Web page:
|This needs a stretch. (Feel to remove when satisfied of completion.)|
Scooby's gang fight monsters at a honeymoon hideaway and on a mountain near a polar bear expedition camp in the Arctic. Daphne gives Velma a make-over in order to go out with a nice young magazine writer.
Insert details here.
- Hunter Bangs (single appearance)
- Honeymoon Hideaway manager (single appearance)
- Polar Bear expedition camp leader (single appearance)
- Ravenous Troglodyte (single appearance)(no lines)(crooked land developer's disguise)
- Crooked land developer (single appearance)
- Yeti (single appearance)(no lines)(evil land developer's disguise)
- Evil land developer (single appearance)(no lines)
- Buddy (single appearance)
- Peggy Sue (single appearance)
- Hot dog vendor (single appearance)(no lines)
- Boris Ratnick (only time mentioned)
- Rival expedition campers (only time mentioned)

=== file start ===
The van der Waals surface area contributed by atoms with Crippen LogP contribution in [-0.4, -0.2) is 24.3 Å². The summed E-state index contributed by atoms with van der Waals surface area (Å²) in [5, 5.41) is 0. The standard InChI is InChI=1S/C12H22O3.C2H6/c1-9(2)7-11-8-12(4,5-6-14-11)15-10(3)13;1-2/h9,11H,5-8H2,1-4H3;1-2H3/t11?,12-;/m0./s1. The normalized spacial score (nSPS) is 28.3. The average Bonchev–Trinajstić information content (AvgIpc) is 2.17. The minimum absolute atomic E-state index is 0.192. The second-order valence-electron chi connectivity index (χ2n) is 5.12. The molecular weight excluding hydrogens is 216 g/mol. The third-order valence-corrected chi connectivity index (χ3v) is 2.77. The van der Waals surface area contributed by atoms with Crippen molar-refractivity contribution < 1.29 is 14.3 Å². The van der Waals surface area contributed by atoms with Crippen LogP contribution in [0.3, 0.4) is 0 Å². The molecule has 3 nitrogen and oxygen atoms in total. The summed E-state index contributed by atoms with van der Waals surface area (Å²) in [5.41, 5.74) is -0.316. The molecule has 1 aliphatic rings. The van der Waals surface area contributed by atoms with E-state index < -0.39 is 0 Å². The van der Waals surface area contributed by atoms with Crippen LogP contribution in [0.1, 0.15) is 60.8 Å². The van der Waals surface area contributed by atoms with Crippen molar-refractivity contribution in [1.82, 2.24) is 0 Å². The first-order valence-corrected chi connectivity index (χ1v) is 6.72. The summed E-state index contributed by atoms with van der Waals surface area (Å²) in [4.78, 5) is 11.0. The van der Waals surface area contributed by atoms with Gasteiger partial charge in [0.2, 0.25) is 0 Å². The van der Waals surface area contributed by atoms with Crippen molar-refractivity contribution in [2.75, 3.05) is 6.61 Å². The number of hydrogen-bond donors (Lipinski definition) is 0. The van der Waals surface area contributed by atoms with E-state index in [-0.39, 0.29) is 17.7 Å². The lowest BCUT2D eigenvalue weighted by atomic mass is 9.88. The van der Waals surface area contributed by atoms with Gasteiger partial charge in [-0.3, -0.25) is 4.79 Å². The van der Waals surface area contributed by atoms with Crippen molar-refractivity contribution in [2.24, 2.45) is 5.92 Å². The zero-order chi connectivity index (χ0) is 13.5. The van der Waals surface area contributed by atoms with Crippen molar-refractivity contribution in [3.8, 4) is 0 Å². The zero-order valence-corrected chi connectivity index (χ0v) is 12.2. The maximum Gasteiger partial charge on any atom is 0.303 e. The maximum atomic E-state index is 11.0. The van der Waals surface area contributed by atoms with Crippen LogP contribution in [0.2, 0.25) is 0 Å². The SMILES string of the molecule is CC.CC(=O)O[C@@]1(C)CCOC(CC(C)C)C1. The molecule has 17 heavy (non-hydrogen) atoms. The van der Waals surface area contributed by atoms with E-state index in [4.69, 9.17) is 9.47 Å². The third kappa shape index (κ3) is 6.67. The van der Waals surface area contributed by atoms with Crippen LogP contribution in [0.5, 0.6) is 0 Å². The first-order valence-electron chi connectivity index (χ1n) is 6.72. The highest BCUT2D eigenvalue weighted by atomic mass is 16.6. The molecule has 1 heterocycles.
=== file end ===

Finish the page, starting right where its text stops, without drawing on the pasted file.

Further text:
- The gang's home
- Clothing store
- Honeymoon Hideaway
- Hot dog stand
- Troglodyte's cave
- Romantic trail
- Polar Bear Expedition camp
- Rival Polar Bear Expedition camp
- Yeti's mountain
|Honeymoon Hideaway manager||He said business had seen better days.|
|Rival expedition campers||Rivals of the other polar bear expedition campers.|
|Crooked land developer as the Ravenous Troglodyte||To buy up the land where Honeymoon Hideaway was built on.|
|Evil land developer as the Yeti||To buy up the land where the polar bear expedition camps were.|
- Scooby-Doo! Where Are You? #23 (July 2012).
John Rozum, with Staton, DeCarlo and Scott McRae, in the puzzle and the final short plays with the conventions of the formula. Rozum's tales end up upending your expectations.
"Cover Story" seems to take a page from Scooby Doo II. Rozum however surprises not once but twice. His final beat is laugh out loud funny, and there are still plenty of twists within the formula to delight Scooby fans of all ages.
Staton of course has perfected his look for the gang, and even though these are of the What's New Scooby-Doo? design, he still treats the Gang as serious characters to illustrate even when they may not be behaving seriously. His timing within the panels makes Scooby-Doo a breezy read but with meaty rewards.